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Daughter Of China

3.66  ·  Rating Details ·  299 Ratings  ·  34 Reviews
A powerfully written memoir in the bestselling tradition of WILD SWANS and FALLING LEAVES
Paperback, 378 pages
Published 1999 by Headline Book Publishing
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Tejas Janet
Jun 15, 2013 Tejas Janet rated it really liked it
Daughter of China is a memoir full of fascinating background about the author's upbringing, schooling, family, and life in China. Born in 1963 and recruited into the People's Liberation Army in 1981, she became one of an exclusive, dozen, young women selected as the first female recruits (known as "the Twelve Pandas") to attend the PLA’s Institute for International Relations.

This is also a love story and tale of intrigue that culminates with Meihong Xu's desperate efforts to join her American-b
...more
Rishi Prakash
Feb 03, 2016 Rishi Prakash rated it really liked it
This book is the story of the author which also takes us through the evolution of China covering a period of almost 40 years from 1950 - 1990. Her story which runs parallel to China's intriguing years is like a movie which makes you realise why truth can be stranger than fiction.

She was one of the twelve girls selected after a rigorous process and tests where almost every single Chinese girl had applied and would have given anything to be a part of the first batch of female cadets to be recruite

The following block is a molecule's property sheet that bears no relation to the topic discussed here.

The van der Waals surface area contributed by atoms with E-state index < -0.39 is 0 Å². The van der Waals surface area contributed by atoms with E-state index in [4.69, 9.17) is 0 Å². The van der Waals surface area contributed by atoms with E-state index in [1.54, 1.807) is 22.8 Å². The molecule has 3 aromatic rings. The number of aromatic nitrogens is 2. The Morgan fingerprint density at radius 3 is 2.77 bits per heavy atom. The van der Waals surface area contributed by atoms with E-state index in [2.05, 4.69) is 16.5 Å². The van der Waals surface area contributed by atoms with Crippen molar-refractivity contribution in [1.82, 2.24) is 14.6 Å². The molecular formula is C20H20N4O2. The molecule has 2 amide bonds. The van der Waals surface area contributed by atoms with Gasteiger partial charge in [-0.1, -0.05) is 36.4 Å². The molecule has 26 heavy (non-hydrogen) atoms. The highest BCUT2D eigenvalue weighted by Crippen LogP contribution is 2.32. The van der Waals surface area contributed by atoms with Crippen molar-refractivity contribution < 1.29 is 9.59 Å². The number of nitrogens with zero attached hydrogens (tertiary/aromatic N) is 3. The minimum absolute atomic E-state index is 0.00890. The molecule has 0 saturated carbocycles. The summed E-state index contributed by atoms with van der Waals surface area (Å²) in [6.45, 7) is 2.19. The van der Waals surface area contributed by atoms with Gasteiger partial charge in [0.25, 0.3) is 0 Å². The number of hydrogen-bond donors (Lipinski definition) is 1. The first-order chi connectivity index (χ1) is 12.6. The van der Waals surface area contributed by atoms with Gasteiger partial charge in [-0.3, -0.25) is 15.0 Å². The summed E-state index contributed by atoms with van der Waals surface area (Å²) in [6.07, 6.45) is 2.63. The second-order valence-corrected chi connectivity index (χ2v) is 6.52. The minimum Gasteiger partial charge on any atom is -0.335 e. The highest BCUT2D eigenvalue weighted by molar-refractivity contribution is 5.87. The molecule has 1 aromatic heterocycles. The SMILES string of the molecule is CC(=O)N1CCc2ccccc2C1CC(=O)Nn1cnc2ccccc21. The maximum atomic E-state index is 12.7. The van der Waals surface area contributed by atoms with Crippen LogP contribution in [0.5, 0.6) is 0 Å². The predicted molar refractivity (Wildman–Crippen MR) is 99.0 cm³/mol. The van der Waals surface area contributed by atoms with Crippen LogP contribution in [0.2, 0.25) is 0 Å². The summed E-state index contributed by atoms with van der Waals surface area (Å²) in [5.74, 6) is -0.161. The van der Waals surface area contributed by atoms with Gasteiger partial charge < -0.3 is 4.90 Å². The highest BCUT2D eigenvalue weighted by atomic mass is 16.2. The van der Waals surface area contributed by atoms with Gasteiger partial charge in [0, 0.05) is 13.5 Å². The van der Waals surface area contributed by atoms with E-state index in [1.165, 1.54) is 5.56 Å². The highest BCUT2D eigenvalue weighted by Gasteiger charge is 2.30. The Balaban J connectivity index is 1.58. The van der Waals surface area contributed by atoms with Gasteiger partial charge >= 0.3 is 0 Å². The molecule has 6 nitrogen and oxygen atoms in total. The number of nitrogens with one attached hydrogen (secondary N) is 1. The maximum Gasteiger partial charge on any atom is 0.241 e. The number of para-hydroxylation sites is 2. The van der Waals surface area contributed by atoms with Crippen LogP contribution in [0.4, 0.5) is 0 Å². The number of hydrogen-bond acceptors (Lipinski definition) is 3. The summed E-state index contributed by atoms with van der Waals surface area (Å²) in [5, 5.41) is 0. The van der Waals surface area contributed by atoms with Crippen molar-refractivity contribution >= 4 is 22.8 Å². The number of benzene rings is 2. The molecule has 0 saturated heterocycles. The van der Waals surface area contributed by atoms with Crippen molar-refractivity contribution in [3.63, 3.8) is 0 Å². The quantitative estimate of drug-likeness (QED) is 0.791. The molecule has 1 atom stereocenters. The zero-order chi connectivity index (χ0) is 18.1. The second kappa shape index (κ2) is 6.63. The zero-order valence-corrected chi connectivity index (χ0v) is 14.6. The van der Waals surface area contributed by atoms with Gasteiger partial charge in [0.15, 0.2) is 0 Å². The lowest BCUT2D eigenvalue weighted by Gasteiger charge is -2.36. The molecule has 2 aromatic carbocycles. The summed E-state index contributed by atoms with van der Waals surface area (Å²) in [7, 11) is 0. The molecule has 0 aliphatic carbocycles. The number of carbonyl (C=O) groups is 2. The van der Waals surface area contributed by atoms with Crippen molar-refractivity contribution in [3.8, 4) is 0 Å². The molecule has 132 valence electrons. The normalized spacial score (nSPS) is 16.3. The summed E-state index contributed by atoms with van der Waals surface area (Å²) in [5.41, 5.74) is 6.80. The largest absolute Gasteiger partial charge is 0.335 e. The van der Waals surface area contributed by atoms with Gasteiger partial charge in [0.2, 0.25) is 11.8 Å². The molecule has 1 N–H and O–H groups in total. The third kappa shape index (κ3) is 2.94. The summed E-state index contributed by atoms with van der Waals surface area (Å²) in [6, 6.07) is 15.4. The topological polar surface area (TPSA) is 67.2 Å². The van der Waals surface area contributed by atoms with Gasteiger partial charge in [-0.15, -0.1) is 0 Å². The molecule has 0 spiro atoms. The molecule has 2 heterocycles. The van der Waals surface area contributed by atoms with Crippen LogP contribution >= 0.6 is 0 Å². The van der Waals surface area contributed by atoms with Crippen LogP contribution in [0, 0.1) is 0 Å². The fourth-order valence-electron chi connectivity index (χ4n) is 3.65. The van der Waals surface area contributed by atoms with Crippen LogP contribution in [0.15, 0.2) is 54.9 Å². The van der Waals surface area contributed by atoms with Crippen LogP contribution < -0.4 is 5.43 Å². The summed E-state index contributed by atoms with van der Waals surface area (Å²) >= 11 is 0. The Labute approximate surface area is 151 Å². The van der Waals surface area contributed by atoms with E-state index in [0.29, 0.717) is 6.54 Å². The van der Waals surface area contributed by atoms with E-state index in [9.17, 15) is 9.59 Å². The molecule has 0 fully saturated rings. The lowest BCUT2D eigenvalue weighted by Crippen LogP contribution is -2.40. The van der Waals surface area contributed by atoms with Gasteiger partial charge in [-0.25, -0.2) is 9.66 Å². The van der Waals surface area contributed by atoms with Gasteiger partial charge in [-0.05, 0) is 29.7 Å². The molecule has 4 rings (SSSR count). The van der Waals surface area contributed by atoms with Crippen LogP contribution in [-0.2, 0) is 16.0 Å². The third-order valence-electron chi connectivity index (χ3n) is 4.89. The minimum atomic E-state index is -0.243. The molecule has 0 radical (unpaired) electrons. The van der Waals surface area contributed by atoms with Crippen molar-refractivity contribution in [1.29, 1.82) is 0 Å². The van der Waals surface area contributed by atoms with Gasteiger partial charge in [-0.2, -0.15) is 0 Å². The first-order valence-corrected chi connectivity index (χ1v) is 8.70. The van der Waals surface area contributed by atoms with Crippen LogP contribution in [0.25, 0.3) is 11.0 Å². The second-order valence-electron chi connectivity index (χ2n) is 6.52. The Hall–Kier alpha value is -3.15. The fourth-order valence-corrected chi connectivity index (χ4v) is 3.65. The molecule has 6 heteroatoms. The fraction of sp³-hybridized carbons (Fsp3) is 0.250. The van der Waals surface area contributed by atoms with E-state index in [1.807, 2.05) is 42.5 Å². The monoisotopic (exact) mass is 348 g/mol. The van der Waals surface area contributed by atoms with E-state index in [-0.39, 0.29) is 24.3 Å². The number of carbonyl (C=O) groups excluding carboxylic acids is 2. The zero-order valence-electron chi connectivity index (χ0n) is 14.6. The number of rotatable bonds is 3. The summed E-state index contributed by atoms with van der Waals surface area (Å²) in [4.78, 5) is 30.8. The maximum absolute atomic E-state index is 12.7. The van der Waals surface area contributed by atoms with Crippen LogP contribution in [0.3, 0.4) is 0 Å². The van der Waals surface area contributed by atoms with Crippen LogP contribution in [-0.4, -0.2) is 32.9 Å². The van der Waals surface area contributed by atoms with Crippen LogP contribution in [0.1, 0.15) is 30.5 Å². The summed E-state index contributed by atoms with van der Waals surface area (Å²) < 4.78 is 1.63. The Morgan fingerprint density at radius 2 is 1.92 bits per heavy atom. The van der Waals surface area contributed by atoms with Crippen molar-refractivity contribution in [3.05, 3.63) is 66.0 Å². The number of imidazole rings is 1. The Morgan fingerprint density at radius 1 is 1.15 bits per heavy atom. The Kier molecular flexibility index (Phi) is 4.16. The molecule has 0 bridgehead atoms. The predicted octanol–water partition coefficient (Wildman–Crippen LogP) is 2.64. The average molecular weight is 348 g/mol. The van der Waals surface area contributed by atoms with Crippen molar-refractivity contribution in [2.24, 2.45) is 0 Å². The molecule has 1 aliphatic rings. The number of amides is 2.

...more
Bigsna
Feb 21, 2016 Bigsna rated it really liked it
The remarkable story of a military spy who is then treated as an enemy of state, in the backdrop of a cautiously protective and paranoid China in the cold war era. No wonder they say that if this story wasn't true, a Hollywood script writer would have written it.

The simple language and first person narrative transports you into that time and place in China, when the country's most defining transitions take place and where Meihong's life path unfolds. Reading the first hand experience and perspe
...more
+Chaz
Mar 29, 2008 +Chaz rated it really liked it  ·  review of another edition
I think Hitler said it best when he wrote that people are not moved by facts and logic, but by emotions and feelings. China has proven this well. This book brings that concept to mind. Meihong Xu and Larry Engelmann have given the world a brief but, limited look into China that most Americans have no concept. It was gripping and held me to every page. As I read I wanted to know more about the system that was blocking Meihong passage to freedom. Yes, I to was disappointed with the ending, however ...more
Kay
May 14, 2009 Kay rated it really liked it
This was an absorbing read that taught me a lot about how the changes that went through China with the Great Leap Forward, and Mao's influence, affected the population. Told eloquently and clearly from a very personal perspective, it doesn't try to apologise or excuse what happened but focuses on the loss of ideals, faith in the system and how individuals are repressed so easily from success.

It wasn't what I was expecting, but that kind of pleasant surprise is just what I love from a book like t
...more
chucklesthescot
May 16, 2010 chucklesthescot rated it liked it
Recommends it for: anyone interested in life in Communist China true stories
Since I read 'Wild Swans' I've been fascinated by stories of life in Communist China before, during and after the Cultural Revolution. I first read this book in the library then hunted down my own copy.

Meihong Xu is a patriotic young woman who wants to serve her country but when she meets the foreigners, hears about new ways to live and learns about love, she is not so sure of what she is doing. Branded as a traitor and scared she might die, her only hope is to get out of China with help from a
...more
BoekenTrol
Aug 22, 2012 BoekenTrol rated it really liked it
Recommends it for: Booklady331
Recommended to BoekenTrol by: Minerva101
Like I said in my status update, I was not really sure what to think of this book. I'm glad I continued reading, otherwise I would have missed a good and interesting read.